*Photo credit: Diego Quintanar
Some folks celebrate their birthday with cake, but New York City drag icon Jasmine Rice LaBeija is celebrating with a cabaret performance extravaganza.
An accomplished performer, drag artist Jasmine Rice LaBeija is making their presence known in their new show Birthday Presence taking place on their actual birthday, May 17. After premiering her show at the Guggenheim Museum’s performing arts series Works & Process earlier in March, the International Godmother of the Royal House of LaBeija is bringing the birthday festivities to uptown Manhattan in her Lincoln Center debut. Taking place in the fabulous Stanley H. Kaplan Penthouse, the Juilliard-trained tenor is mixing her sharp wit, impeccable timing, and fierce vocals into a performance that is sure to be a legendary birthday kiki.
Drag artists are fabulous conduits of culture. From their performances to their presence alone, they channel the world as we see it and create bridges to other cultural connecting points. Now that over 400 anti-LGBTQ+ bills have appeared across the United States, many of which are targeted towards drag artists, these conduits of culture are under attack. Thankfully, drag artists, like Jasmine, are using their artistry to take stand against this legislation, while providing performances and art that brings joy to queer and straight audiences around the world.
Since becoming a full-time drag performer and artist in 2016, Jasmine’s combination of drag, opera, and theatre has left a positive mark on New York City nightlife for years. Now she’s taking her talents to Lincoln Center.
INTO chatted with Jasmine on the inspiration behind her show, her drag artistry, and the impact her drag has had on the queer Asian community.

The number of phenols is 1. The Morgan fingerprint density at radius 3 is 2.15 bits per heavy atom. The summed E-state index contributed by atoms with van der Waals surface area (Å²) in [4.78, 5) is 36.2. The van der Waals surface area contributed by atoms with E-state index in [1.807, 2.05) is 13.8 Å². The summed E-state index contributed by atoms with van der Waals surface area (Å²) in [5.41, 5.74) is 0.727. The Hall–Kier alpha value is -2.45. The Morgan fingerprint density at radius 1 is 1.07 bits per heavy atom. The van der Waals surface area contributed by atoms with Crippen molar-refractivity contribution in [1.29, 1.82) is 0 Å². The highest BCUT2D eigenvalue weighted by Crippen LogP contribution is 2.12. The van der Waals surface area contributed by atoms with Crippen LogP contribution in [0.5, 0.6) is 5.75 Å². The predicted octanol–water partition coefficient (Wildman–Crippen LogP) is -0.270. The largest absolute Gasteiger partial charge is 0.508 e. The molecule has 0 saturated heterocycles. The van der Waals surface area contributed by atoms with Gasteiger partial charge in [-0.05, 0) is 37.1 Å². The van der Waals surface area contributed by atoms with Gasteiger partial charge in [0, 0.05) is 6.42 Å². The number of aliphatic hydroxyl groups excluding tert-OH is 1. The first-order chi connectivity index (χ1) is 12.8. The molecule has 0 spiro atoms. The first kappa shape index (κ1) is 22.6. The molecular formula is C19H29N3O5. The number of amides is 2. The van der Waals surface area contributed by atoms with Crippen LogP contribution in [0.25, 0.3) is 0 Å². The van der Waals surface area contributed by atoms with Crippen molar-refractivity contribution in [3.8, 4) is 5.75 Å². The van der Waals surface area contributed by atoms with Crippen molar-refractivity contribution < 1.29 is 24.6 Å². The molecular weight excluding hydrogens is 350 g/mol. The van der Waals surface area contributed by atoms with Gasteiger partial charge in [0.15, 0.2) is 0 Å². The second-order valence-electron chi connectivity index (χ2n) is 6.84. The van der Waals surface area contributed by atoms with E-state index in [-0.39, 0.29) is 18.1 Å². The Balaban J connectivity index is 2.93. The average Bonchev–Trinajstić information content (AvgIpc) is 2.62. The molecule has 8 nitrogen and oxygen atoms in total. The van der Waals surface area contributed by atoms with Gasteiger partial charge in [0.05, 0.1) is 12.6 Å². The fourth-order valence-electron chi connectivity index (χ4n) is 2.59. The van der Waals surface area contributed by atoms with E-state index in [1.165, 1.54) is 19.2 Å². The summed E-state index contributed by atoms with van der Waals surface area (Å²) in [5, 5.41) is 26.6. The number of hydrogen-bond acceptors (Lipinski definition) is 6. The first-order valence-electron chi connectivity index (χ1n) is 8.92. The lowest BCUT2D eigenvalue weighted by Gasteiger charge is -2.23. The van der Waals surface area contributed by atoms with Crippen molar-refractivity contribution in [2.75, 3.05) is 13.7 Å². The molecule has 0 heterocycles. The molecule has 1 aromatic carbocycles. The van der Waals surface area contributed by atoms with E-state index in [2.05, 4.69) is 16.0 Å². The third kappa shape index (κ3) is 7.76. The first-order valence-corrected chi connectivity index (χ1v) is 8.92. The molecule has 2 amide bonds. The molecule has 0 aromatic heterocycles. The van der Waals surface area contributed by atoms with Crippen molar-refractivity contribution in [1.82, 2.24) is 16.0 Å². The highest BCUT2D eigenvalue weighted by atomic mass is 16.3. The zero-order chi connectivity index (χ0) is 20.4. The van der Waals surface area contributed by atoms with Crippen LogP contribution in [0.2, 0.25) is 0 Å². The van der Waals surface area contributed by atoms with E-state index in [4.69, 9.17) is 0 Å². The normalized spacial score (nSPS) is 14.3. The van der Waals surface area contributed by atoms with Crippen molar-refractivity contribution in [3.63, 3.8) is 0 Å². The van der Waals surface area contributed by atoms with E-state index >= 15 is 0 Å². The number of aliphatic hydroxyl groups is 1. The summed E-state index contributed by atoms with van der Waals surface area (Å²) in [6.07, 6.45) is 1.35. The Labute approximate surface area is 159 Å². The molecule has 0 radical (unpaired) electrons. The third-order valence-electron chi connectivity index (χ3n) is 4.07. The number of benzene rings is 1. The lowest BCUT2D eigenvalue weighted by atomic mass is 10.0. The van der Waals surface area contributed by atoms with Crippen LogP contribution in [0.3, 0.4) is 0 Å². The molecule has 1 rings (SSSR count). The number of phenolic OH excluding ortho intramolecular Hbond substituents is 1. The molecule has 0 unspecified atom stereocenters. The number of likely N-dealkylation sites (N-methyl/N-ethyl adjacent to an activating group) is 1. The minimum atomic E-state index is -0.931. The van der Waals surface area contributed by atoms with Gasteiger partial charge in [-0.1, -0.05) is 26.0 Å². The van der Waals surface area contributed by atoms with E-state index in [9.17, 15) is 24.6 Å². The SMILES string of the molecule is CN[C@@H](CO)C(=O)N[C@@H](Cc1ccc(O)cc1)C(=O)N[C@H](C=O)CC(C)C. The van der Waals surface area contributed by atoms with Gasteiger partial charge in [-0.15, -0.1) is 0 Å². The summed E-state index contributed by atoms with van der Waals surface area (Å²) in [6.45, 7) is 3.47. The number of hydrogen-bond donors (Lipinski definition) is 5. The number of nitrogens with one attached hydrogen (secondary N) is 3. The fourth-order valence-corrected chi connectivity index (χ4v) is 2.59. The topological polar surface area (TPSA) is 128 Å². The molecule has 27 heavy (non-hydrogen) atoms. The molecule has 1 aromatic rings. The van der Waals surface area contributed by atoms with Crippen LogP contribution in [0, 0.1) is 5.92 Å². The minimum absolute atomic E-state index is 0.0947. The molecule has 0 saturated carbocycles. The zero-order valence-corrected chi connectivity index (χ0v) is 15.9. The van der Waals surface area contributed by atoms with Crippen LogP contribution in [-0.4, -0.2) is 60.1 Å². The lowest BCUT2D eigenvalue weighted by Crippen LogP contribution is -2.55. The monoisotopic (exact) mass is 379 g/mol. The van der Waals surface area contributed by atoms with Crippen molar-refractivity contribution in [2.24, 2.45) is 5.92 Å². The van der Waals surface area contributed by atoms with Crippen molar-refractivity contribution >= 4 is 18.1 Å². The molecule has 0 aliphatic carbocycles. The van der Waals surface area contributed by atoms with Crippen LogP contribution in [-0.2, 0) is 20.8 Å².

What inspired your upcoming show Birthday Presence?
Well May 17th is my actual birthday. After surviving the pandemic in Manhattan and with all the things that are happening in our country right now, I wanted to celebrate my life. Especially since I am a queer, Asian, classically trained opera singer who does drag. Gracing the stage at Lincoln Center with my presence is the ultimate birthday story that needs to be told/shown everywhere right now.
How did you come to join the Royal House of LaBeija?
I was always fascinated with ballroom culture. I became a LaBeija member after walking my first ball. The LaBeija elders saw me and said, “Welcome to the house.” It was such an honor as that was the only house I ever wanted to join. The Royal Iconic House of LaBeija is the blueprint of ballroom and the first original house ever to be created. I also loved the message of the house. We are also known as the Sunshine house a.k.a. La Sunshine. We exude the sunlight within as we are the source of light. I thought that message was so powerful and uplifting.
What’s your favorite thing about drag?
I truly love every aspect of drag. I am my own designer, hair and makeup artist, producer, director, performer, security guard, assistant, and beyond. There are some performers who only like being on stage. Of course I love to entertain and boy do I love to talk on the mic. I love the fact that I am in control of my own artistic fantasy and that I could bring it to life.